And yet the real problem here is not that we're an addiction-addled culture of oversharers, though that may indeed be true. Instead, it's that we're a culture of complainers. We use complaints as icebreakers or to bond with others: What's with this weather? What's with our boss? We use complaints to establish rapport. Studies have suggested that complaining adds years to your life by helping us release tension. But we also complain because it's in our nature, and we're more apt to complain than to do something about it. Complaining about the social media habits makes this ever more clear, and has become a favorite topic of conversation: Who's most annoying in your feed? Because of course, the solution to dealing with the oversharers clogging our feed is painfully obvious: Unfollow them. Stop engaging. Delete.

But can we? Or have the followers become as obsessed and addicted as the oversharers, the ones who do it for the "Likes"? We tend to issue blame on the people who post, but we're hooked, too. Obsessive posting, after all, is a result of obsessive following -- if there were no audience at the ready, there would be no need or reason to post. Consider as an example the end of relationships that take place over social media, from that of your college friends to that of representative Mark Sanford, who ended his engagement to María Belén Chapur via public Facebook post. We're not talking about the change in Relationship Status from "Married" to something else, but long, drawn out, intimate details that we're shocked and horrified to read -- and yet read we do. recently, I followed along as two old friends ended their long-term relationship by posting all the last details of each other's transgressions. I knew that this was not information I wanted to have. And yet I read it. All of it.

This, of course, is what keeps people overposting. It's not their inherent flaw, or simply their desire to be heard. It's our willingness to listen. The only way people will stop oversharing, or badly sharing, is to refuse to be their audience. That's not something we're willing to do. So instead we complain, and pretend to wonder what it is we can do about all these selfies filling our feeds. But if you really want your friends, colleagues and the strangers who appear in your feed to stop being so obnoxious, inappropriate and self-promotional, you know what to do. It's as simple as hitting Unfollow.

T Magazine: The Daily Gift: A Spinning Studio, Brought Home

Each day until Christmas, the editors of T share a new holiday gift idea.

Lobbying for Women in Hungary

It took a while before the new democracies of East-Central Europe acquired the trappings of a modern political system. One of the new features borrowed from the West was lobbying. To engage in lobbying, however, the new NGOs first had to overcome the perception of politics as "dirty," since engaging with official political structures still carried a taint of "collaboration" from the Communist era.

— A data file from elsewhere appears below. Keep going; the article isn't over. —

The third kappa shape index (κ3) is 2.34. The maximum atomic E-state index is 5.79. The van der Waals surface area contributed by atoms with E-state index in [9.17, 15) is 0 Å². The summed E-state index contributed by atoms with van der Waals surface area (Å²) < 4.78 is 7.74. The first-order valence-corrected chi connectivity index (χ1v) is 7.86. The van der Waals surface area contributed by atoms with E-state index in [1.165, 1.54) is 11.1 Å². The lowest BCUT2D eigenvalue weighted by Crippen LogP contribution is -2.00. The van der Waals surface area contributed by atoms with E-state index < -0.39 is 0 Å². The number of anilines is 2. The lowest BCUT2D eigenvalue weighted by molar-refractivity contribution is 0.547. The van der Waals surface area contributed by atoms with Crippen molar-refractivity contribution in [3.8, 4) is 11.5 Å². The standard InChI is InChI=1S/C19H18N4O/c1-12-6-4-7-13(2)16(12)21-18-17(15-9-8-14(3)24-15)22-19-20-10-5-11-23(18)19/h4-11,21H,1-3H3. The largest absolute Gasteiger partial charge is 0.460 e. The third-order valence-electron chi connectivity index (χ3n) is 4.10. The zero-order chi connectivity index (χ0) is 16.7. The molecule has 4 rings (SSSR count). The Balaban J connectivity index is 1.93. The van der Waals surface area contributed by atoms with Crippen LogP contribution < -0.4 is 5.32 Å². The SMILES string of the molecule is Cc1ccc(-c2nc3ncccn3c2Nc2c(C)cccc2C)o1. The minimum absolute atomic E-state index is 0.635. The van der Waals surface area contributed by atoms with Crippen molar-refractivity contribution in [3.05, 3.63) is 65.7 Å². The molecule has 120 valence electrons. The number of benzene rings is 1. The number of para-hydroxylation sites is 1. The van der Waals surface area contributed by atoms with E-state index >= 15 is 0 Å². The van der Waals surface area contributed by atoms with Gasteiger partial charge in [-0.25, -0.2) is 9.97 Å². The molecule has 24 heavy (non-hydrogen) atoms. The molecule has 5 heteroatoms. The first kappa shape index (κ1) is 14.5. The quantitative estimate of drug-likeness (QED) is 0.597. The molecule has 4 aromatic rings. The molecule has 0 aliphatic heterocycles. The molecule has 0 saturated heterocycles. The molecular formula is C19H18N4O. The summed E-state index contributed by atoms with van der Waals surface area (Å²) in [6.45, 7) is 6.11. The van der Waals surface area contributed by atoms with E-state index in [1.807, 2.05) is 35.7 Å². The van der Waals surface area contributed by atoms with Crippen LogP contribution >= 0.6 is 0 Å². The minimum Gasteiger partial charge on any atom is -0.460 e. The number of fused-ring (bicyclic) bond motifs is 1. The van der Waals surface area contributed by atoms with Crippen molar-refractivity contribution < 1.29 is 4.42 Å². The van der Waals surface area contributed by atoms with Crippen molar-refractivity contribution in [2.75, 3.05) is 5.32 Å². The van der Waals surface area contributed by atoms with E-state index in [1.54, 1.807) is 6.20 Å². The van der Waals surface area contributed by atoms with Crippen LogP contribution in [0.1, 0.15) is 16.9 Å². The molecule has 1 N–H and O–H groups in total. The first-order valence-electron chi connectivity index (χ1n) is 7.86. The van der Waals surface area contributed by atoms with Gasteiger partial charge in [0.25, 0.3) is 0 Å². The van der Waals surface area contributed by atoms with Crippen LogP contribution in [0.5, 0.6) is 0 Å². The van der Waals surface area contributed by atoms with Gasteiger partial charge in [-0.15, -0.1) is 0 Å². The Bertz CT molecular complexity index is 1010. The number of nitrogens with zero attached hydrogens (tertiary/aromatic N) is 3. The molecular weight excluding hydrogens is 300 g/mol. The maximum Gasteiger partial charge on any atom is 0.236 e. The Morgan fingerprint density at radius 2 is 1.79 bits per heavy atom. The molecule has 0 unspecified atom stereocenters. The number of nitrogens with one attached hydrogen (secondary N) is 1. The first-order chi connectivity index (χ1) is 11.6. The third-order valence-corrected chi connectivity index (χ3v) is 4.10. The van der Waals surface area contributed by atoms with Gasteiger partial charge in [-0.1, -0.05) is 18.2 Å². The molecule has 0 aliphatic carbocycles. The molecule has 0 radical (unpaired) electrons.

Hungary was ahead of the pack, since it already had proto-parties like the Hungarian Democratic Forum in 1987 and a genuine independent political party like the Alliance of Free Democrats in 1988. One of the first major debates to feature modern lobbying, meanwhile, involved reproductive rights. In 1992, the new Hungarian parliament had to adopt a new bill on abortion. It was considering two versions, one that would essentially criminalize abortion (except under certain circumstances) and the other that would preserve access (but again with certain conditions such as a waiting period and mandatory counseling).

Activist Judit Hatfaludi took a position with Hungary's Feminist Network to coordinate a campaign to lobby for the pro-choice bill. She had the advantage of having spent considerable time in the United States where she was familiar with U.S.-style NGO activities. The Network was able to deploy tactics that caught the Hungarian parliamentarians by surprise.

"We went to the European network on reproductive rights," Hatfaludi told me in an interview in Visegrad in May 2013. "And I just jumped to the podium and made this whole forum on women sign a letter telling the parliamentary members that they can't take away women's rights. One of the women in the Feminist Network worked for the parliamentary office building. So we made copies of this letter, and we put them into every one of the parliamentary members' mailboxes. This was 1992. I'm sure they weren't getting many letters at the time."

Hatfaludi also organized a public outreach campaign to put pressure on the parliamentarians. "We also did mass mailing campaigns," she recalled. "We'd drop it into people's mailboxes so they could take part of it and send it back to the members of parliament. One day a woman calls on the office phone and says she works at one of the offices of these members. She had one of these mass mailings in her hand, which had the Feminist Network phone number on it, and she said, 'I want to sign one of these. Where can I get one?' I asked, 'So, are you getting a lot?' 'Tons!' she said. 'Every member is getting them. So, I was so curious who is doing this, and I want to get one too.'"